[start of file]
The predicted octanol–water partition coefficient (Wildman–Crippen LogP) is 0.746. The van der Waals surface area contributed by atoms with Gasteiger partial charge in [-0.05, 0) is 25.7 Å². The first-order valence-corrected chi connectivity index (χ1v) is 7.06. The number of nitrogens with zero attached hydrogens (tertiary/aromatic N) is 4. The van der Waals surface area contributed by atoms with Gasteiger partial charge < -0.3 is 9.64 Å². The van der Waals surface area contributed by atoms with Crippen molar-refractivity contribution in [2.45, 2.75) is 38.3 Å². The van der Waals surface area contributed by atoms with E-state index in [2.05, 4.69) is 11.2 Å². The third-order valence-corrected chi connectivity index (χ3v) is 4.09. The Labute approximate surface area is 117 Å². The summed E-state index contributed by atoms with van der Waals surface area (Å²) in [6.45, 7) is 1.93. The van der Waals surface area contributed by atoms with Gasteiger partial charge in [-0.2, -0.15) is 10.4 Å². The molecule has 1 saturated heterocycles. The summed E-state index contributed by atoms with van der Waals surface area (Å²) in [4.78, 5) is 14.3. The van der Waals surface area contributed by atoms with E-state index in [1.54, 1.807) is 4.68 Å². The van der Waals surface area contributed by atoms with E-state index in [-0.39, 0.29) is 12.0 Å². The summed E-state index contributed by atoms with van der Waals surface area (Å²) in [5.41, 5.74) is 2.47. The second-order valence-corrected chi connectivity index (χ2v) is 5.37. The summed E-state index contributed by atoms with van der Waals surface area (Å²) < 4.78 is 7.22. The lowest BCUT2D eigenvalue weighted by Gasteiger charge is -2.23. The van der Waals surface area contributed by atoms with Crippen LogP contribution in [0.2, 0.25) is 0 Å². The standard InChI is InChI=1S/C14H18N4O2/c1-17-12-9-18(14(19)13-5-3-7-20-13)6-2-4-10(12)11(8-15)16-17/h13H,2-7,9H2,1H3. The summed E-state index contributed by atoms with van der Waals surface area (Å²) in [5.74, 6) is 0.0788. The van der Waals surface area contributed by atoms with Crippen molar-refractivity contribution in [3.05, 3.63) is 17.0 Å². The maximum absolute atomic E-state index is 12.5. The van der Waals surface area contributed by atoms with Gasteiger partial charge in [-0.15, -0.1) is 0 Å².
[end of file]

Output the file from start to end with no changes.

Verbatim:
The predicted octanol–water partition coefficient (Wildman–Crippen LogP) is 0.746. The van der Waals surface area contributed by atoms with Gasteiger partial charge in [-0.05, 0) is 25.7 Å². The first-order valence-corrected chi connectivity index (χ1v) is 7.06. The number of nitrogens with zero attached hydrogens (tertiary/aromatic N) is 4. The van der Waals surface area contributed by atoms with Gasteiger partial charge < -0.3 is 9.64 Å². The van der Waals surface area contributed by atoms with Crippen molar-refractivity contribution in [2.45, 2.75) is 38.3 Å². The van der Waals surface area contributed by atoms with E-state index in [2.05, 4.69) is 11.2 Å². The third-order valence-corrected chi connectivity index (χ3v) is 4.09. The Labute approximate surface area is 117 Å². The summed E-state index contributed by atoms with van der Waals surface area (Å²) in [6.45, 7) is 1.93. The van der Waals surface area contributed by atoms with Gasteiger partial charge in [-0.2, -0.15) is 10.4 Å². The molecule has 1 saturated heterocycles. The summed E-state index contributed by atoms with van der Waals surface area (Å²) in [4.78, 5) is 14.3. The van der Waals surface area contributed by atoms with E-state index in [1.54, 1.807) is 4.68 Å². The van der Waals surface area contributed by atoms with E-state index in [-0.39, 0.29) is 12.0 Å². The summed E-state index contributed by atoms with van der Waals surface area (Å²) in [5.41, 5.74) is 2.47. The second-order valence-corrected chi connectivity index (χ2v) is 5.37. The summed E-state index contributed by atoms with van der Waals surface area (Å²) < 4.78 is 7.22. The lowest BCUT2D eigenvalue weighted by Gasteiger charge is -2.23. The van der Waals surface area contributed by atoms with Crippen LogP contribution in [0.2, 0.25) is 0 Å². The standard InChI is InChI=1S/C14H18N4O2/c1-17-12-9-18(14(19)13-5-3-7-20-13)6-2-4-10(12)11(8-15)16-17/h13H,2-7,9H2,1H3. The summed E-state index contributed by atoms with van der Waals surface area (Å²) in [5.74, 6) is 0.0788. The van der Waals surface area contributed by atoms with Crippen molar-refractivity contribution in [3.05, 3.63) is 17.0 Å². The maximum absolute atomic E-state index is 12.5. The van der Waals surface area contributed by atoms with Gasteiger partial charge in [-0.15, -0.1) is 0 Å².